L’aiguille en Fete- Paris Exhibition

A wonderful but exhausting time in north Paris last week exhibiting at L’Aiguille en Fetes. Paris shows open until  pm so we had no time at night to do anything but eat dinner afterward. Managed to stuff in all my favorites however.

French clients were fabulous, most notably Francois who visited me on 2 different days and by the time I had returned had finished 1 pair of mitts with my new supersoft merino superwash:

formidable,n’cest pas ( my pigeon french..)

managed terrible french throughout- although I am still thinking numbers in French and can count to 100 quite quickly now. Hopefully will be able to pronounce ” la laine” correctly next time.

Unusually for moi, the trip passed without any major drama.  Am inordinately proud of the fact that I negotiated a right hand manual van throughout France without incident. In all, fun, fun ,fun. Debonnaire retournera!

 

Wonderwool Wales

I asked Scott to get a shot of the signpost for Wonderwool in Welsh and got this:

  don’t know what it says and you probably can’t see it anyway. ( I was driving..)

Sheep and lambs everywhere- the weather was perfect all weekend .It just could not not have been better.

        

My stand was huge :

    

Longdraw James (Ravelry ID) sat across from me spinning most of the 2 day show – talented young man (he’s a musician as well and seriously understands the ins and outs of yarn):

I can’t recommend this experience highly enough for all the fibre obsessed. This part of Wales is just beautiful and the show needs a full 2 days to get through thoroughly. Accommodation can be tricky- needless to say I left booking to the last moment. We were fortunate to find a room at the newly opened ( we were the first guests) Roasted Ox Inn. Had thought it was in Builth Wells as advertised only to find it was a mere 8 miles away which translated into a good half hour drive through the mountains. Seriously worth the drive however as the locale was stunning , the food good and I got to see zillions of sheep and lambs every morning. Say hello to Tony if you’re in the neighborhood.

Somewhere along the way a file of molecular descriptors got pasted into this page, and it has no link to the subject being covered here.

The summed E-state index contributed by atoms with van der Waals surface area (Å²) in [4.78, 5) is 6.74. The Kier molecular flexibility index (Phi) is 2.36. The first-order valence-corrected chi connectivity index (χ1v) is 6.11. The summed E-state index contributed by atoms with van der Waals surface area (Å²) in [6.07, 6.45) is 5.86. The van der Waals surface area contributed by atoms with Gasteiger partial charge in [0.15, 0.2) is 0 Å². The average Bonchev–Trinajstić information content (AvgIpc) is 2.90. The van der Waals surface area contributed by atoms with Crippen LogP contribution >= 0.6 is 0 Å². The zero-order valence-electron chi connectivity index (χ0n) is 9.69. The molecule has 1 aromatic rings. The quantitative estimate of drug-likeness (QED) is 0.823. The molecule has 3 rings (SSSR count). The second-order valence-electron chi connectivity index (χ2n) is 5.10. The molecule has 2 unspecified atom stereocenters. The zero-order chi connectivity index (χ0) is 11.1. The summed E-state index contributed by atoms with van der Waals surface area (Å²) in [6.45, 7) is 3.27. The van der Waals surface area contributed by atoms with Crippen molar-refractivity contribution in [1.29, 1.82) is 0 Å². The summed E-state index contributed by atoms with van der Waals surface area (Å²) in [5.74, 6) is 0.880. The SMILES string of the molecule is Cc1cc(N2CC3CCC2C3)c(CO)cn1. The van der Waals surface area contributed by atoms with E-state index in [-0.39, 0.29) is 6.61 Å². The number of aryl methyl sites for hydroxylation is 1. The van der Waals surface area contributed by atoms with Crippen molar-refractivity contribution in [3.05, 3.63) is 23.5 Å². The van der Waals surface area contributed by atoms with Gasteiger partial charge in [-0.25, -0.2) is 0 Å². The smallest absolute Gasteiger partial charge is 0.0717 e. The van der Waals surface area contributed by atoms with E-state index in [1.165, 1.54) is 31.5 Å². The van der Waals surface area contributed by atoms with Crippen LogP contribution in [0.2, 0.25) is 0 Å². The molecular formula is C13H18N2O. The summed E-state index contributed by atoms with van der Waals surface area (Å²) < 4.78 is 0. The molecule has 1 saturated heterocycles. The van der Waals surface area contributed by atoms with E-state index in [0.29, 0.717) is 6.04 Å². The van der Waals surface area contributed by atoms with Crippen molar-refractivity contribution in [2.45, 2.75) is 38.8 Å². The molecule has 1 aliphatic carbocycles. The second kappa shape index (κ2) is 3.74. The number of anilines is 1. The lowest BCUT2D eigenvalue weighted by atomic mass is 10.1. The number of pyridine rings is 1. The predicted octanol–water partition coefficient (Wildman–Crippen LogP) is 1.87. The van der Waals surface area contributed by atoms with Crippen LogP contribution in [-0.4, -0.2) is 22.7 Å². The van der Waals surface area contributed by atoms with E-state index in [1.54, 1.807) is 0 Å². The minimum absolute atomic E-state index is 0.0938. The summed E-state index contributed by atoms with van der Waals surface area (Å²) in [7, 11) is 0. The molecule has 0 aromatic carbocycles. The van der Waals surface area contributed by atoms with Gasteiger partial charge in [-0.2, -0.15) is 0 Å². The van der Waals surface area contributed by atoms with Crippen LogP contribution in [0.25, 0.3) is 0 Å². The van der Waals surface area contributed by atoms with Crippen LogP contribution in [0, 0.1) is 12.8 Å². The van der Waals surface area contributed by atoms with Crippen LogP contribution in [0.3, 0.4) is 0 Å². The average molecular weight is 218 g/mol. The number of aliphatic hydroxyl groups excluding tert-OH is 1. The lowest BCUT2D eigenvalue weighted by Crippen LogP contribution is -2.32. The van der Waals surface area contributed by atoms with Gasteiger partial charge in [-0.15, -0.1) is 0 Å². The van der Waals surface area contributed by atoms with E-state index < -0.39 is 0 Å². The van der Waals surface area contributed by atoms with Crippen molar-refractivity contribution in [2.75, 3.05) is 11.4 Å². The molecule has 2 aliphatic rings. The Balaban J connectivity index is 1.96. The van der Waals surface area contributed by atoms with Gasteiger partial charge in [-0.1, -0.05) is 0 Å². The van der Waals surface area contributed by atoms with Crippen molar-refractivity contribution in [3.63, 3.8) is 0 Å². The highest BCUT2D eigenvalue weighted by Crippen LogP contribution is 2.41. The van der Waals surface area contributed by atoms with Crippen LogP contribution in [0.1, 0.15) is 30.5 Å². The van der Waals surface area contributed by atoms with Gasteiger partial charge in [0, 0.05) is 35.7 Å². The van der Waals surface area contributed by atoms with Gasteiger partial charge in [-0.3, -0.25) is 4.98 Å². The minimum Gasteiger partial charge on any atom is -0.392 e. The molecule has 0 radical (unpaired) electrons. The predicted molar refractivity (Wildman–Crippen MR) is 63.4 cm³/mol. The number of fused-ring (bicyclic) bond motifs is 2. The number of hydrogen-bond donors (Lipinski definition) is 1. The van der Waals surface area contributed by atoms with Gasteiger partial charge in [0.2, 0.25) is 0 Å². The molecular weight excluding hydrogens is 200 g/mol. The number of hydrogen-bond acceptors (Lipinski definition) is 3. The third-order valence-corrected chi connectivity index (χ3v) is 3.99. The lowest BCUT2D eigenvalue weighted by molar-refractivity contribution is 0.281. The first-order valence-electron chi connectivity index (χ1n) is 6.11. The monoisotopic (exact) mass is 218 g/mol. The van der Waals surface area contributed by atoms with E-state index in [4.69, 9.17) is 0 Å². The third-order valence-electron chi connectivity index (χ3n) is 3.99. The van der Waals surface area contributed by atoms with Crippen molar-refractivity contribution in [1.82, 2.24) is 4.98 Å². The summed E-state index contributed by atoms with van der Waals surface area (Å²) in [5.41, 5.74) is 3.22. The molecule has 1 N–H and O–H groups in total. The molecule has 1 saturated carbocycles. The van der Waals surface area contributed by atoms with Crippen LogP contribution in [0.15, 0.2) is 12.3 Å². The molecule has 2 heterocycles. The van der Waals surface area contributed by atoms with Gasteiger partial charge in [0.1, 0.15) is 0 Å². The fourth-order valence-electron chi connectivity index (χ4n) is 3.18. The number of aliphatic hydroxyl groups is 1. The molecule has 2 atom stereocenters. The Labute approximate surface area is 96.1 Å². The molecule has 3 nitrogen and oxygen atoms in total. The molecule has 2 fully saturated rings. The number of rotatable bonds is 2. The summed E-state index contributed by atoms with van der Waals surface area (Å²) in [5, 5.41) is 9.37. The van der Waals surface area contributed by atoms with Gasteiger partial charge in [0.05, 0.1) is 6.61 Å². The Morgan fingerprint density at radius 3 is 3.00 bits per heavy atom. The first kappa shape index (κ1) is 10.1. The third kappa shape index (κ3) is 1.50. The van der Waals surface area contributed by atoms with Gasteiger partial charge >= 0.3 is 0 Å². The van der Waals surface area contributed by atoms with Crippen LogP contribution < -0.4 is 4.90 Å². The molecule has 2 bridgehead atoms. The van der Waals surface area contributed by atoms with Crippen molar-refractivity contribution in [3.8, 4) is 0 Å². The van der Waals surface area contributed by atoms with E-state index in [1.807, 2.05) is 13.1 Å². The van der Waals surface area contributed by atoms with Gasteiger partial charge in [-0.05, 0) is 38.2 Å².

Giant Cardiff Cardi

Cardiff cardigan knit

This giant cardi (5mx2.5 m) was created by 200 knitters to commemorate Cardiff’s 900th anniversary and unveiled last week.

Cable stitch was used throughout and “many threads twisted together become strong representing  our community”. It was created by both  beginner and experienced knitters working together every Sunday since March 2010.

Amazing….

 

Knitting Vistas

When I’m not attempting to improve my golf game, this is where I hang out and knit most days- enough said.

Not Just Novelty Yarns

My friend Renee who is the chicest person I know(sorry Annabel) goes straight for the dramatic in the store we visited. She has me knitting this:

Online linea Solo ruffle yarn . This is seriously easy, fast and fun. She loves orange.

She also asked me to knit her a long scarf with fringe in  Ironstone’s Starlight- a hand dyed blend of mohair with some thin rayon ruffled strands.  You may notice in big letters the Spun in England- I’m presuming that Ironstone plyed this up themselves. Where’d they get the base yarn from?

I have been calling this genre of yarns novelty- but they go beyond  the typical novelty we see in England – a  scratchy crude acrylic eyelash, ribbon or ladder. I was in the  local yarn shop for the south shore recently – Ribbonesque . The store was a riot of  yarn concoctions, more often than not hand dyed and a mixture of  natural and synthetic fibres.. Think loads of tilli thomas, Prism, Blue Heron , Great Adirondack etc concoctions stuffed everywhere.So-called  standard yarns  were present but not prevalent. Also interesting, sock yarn was downplayed (which I also noticed in New York).

These non-traditional yarns spur my imagination , but if you can see the price tag,more often than not, they are some what pricey. $30 (~£20) a skein for 140 yds of the Ironstone. To do the kind of scarf she wants , I need 3 skeins- not so sure this will play in the UK…..

Vermont Farm Markets and Yarn

Londonderry Farm Market- The first stalls:
I bought this lovely skein from Isobel, the Romney sheep which are apparently lovely and docile sheep as compared to BFLs which are very “nasty” according to the owner. The yarn is spun in Maine by a mill which will process small amounts of fleece for individual owners ( probably Harmony Mills- a rehabbed Victorian facility)

Other farmy offerings:

While some people think of Vermont as too “granola” (can’t decide what I think of this as an adjective), I love it: it feels like the best parts of Somerset and the Lake District to me.

Malvern Knits

A successful and fun 3 days at the Malvern Creative Craft and Stitch Show.Thanks to all for the positive response and special thanks to my helper, Ariane. The only drama  ( there’s always a drama when I’m travelling) was the flat tyre while trying to pack up… Fortunately, Scott was around to sort it out ( well sorta, we drove back to London with a slow leak). On to Olympia tomorrow.

%d bloggers like this: